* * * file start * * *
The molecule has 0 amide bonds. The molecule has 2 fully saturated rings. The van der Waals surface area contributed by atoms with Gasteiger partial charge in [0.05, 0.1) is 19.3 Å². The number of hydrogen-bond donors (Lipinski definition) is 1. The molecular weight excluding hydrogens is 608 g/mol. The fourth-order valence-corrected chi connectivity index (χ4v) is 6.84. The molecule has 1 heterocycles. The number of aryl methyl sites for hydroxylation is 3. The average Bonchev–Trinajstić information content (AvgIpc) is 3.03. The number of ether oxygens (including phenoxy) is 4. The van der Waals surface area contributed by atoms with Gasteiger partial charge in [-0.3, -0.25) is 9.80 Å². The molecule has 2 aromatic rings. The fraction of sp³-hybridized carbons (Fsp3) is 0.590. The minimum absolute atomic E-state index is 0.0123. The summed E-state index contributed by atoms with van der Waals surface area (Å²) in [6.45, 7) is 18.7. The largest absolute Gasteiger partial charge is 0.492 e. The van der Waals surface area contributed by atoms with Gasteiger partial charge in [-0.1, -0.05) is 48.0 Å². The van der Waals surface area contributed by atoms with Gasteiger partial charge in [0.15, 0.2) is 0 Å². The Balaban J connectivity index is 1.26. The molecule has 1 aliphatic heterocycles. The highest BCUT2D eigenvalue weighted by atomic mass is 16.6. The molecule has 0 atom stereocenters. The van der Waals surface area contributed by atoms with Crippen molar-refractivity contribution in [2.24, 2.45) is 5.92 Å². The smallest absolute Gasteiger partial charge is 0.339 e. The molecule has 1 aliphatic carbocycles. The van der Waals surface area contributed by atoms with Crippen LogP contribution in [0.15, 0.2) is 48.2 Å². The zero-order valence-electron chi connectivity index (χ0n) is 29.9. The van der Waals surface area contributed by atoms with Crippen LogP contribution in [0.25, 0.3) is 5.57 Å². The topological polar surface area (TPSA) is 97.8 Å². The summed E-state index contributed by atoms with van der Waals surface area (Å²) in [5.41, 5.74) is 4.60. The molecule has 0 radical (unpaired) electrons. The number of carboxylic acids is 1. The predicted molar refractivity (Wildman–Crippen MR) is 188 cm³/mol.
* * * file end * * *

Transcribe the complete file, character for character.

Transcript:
The molecule has 0 amide bonds. The molecule has 2 fully saturated rings. The van der Waals surface area contributed by atoms with Gasteiger partial charge in [0.05, 0.1) is 19.3 Å². The number of hydrogen-bond donors (Lipinski definition) is 1. The molecular weight excluding hydrogens is 608 g/mol. The fourth-order valence-corrected chi connectivity index (χ4v) is 6.84. The molecule has 1 heterocycles. The number of aryl methyl sites for hydroxylation is 3. The average Bonchev–Trinajstić information content (AvgIpc) is 3.03. The number of ether oxygens (including phenoxy) is 4. The van der Waals surface area contributed by atoms with Gasteiger partial charge in [-0.3, -0.25) is 9.80 Å². The molecule has 2 aromatic rings. The fraction of sp³-hybridized carbons (Fsp3) is 0.590. The minimum absolute atomic E-state index is 0.0123. The summed E-state index contributed by atoms with van der Waals surface area (Å²) in [6.45, 7) is 18.7. The largest absolute Gasteiger partial charge is 0.492 e. The van der Waals surface area contributed by atoms with Gasteiger partial charge in [-0.1, -0.05) is 48.0 Å². The van der Waals surface area contributed by atoms with Gasteiger partial charge in [0.15, 0.2) is 0 Å². The Balaban J connectivity index is 1.26. The molecule has 1 aliphatic heterocycles. The highest BCUT2D eigenvalue weighted by atomic mass is 16.6. The molecule has 0 atom stereocenters. The van der Waals surface area contributed by atoms with Crippen molar-refractivity contribution in [2.24, 2.45) is 5.92 Å². The smallest absolute Gasteiger partial charge is 0.339 e. The molecule has 1 aliphatic carbocycles. The van der Waals surface area contributed by atoms with Crippen LogP contribution in [0.15, 0.2) is 48.2 Å². The zero-order valence-electron chi connectivity index (χ0n) is 29.9. The van der Waals surface area contributed by atoms with Crippen LogP contribution in [0.25, 0.3) is 5.57 Å². The topological polar surface area (TPSA) is 97.8 Å². The summed E-state index contributed by atoms with van der Waals surface area (Å²) in [5.41, 5.74) is 4.60. The molecule has 0 radical (unpaired) electrons. The number of carboxylic acids is 1. The predicted molar refractivity (Wildman–Crippen MR) is 188 cm³/mol.